Edinburgh Festival: what is it, when is it and why is it such a big deal?

This article is from 2015

Edinburgh Festival: what is it, when is it and why is it such a big deal?

Dates and details for the Fringe, the Military Tattoo, the Book Festival and the International Festival

If you live in Edinburgh on this planet, there’s a fairly strong chance you will have heard of the Edinburgh Festival. Don’t let the title fool you, though, ‘the Festival’ is actually the collective term for a series of arts and culture festivals that take place in the city every summer (though, mostly in August, and yes, mostly while it rains).

The most prominent festivals include the Edinburgh Festival Fringe, the Edinburgh International Festival, the Edinburgh Book Festival and the Edinburgh Military Tattoo. We know your inquisitive mind is bubbling with questions about each of these, so cool your boots and we'll tell you more.


What is it: Um, only the world’s largest arts festival, with show categories including comedy, dance, theatre, circus, music, cabaret, spoken word and more.
When it it: Fri 7–Mon 31 Aug
Where is it: Where isn’t it, more like. Venues crop up all over the city, but the biggest ones are Underbelly (Cowgate, George Square, Circus Hub, Potterrow, Med Quad), Gilded Balloon (Bristo Square), Pleasance (Pleasance, Potterrow) and Assembly (George Square, the Mound, Murrayfield Ice Rink, Roxburgh Place).
Tell me more: Established in 1947, the Fringe takes place in Edinburgh every August. Within the festival, there are different strands – there’s the main Fringe programme, the Laughing Horse Free Festival, PBH’s Free Festival and the La Favorita Freestival. This year, a record 3,314 shows are being staged, with more venues than ever participating (over 300, since we’re counting). If you like top performers, medium performers and some downright terrible performers – the Fringe is a good place to go. Not bad if you like to drink beer from plastic cups and survive on a diet of burgers and takeaway crepes for a month, either.
2015 highlights: See our critics’ top picks for theatre, kids shows, circus and dance.


What is it: A three-week long festival, showcasing the best creators and performers from the global arts world
<strong>When it it: Fri 7–Mon 31 Aug
Where is it: This festival takes place in Edinburgh’s major theatres and concert halls: Playfair Library Hall, The Hub, Usher Hall, the Festival Theatre, the Edinburgh Playhouse, King’s Theatre, the Lyceum, The Queen’s Hall, the Edinburgh International Conference Centre and Princes Street Gardens.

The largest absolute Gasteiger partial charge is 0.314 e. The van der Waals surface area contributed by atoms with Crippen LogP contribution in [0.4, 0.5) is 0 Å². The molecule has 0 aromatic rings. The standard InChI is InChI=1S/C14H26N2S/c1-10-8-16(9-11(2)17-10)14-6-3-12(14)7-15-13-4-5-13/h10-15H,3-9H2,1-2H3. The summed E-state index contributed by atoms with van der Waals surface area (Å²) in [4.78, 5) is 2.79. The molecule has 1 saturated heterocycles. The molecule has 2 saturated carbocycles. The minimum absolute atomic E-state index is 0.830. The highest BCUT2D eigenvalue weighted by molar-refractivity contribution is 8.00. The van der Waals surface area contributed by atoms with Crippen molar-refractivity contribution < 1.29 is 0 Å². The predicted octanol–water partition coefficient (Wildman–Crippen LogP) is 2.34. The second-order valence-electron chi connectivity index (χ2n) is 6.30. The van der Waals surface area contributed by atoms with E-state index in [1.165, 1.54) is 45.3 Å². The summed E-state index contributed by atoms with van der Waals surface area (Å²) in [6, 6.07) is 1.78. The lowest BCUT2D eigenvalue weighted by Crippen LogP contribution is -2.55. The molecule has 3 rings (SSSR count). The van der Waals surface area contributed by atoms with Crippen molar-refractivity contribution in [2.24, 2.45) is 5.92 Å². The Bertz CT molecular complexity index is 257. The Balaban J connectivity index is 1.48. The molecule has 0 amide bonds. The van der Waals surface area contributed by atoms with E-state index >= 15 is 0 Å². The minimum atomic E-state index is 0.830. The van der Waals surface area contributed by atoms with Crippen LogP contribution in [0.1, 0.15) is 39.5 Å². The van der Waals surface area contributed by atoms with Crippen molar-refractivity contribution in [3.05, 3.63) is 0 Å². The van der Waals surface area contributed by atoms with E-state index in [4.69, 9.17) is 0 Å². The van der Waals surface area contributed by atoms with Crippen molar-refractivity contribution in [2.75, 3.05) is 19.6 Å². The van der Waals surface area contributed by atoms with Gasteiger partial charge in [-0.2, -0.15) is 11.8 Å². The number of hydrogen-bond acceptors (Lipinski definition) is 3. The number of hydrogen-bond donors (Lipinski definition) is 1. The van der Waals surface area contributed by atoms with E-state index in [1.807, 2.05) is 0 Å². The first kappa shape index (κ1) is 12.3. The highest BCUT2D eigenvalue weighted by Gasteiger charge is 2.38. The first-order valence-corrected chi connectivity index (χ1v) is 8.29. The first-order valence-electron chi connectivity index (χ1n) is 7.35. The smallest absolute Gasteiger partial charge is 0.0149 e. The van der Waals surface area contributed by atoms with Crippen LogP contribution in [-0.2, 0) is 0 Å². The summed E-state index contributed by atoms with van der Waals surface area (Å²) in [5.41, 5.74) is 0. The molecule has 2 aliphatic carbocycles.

Tell me more: Also established in 1947, the EIF was the brainchild of Rudolf Bing, who was the General Manager of the Metropolitan Opera in New York. It was set up as a world-class cultural event, aiming to bring together talented performers in the arts from around the globe. It offers an international platform for artists to share their work, and encompasses the realms of music, theatre, opera, dance and more. Every year, the end of the festival is marked by a spectacular fireworks show, which sees thousands flock to Princes Street to stare at the sky. This year, the dates of the festival coincide with the Edinburgh Festival Fringe.
2015 highlights: FFS, Sufjan Stevens, Chilly Gonzales, King Creosote, Complicite and Robert Lepage’s Ex Machina. Read more about the programme.


What is it: A literary festival celebrating the written word, with author events, workshops and readings
When it it: Sat 15–Mon 31 Aug
Where is it: The main strand of the festival takes place in Charlotte Square Gardens, where there are lots of tents decorated better than most buildings
Tell me more: Founded in 1983, right around the time Madonna was excessively accessorising, this festival was originally held biennially, and soon grew in size and scope to become an annual event in 1997. As the world’s largest public celebration of the written word, this year’s festival has over 700 events and has its own book selling operation.
2015 highlights: Rev Jesse Jackson, Alan Cumming, Ian Rankin, Nicola Sturgeon, Val McDermid, Paul Merton, Caroline Lucas and Jaume Cabé. Read more about the programme.


What is it: Billed on the website as ‘the greatest show on earth’, the event is comprised of a series of tattoos, performed by British Armed Forces, Commonwealth and International military bands
When it it: Fri 7 15–Sat 29 Aug
Where is it: A small, quaint, largely-unknown venue by the name of Edinburgh Castle
Tell me more: The first official Royal Edinburgh Military Tattoo took place in 1950, drawing in around 6,000 spectators. Last year, 22,000 visitors attended the event, which now has an international reputation for excellence.
2015 Highlights: Come on, it's the greatest show on earth. Everything is a highlight.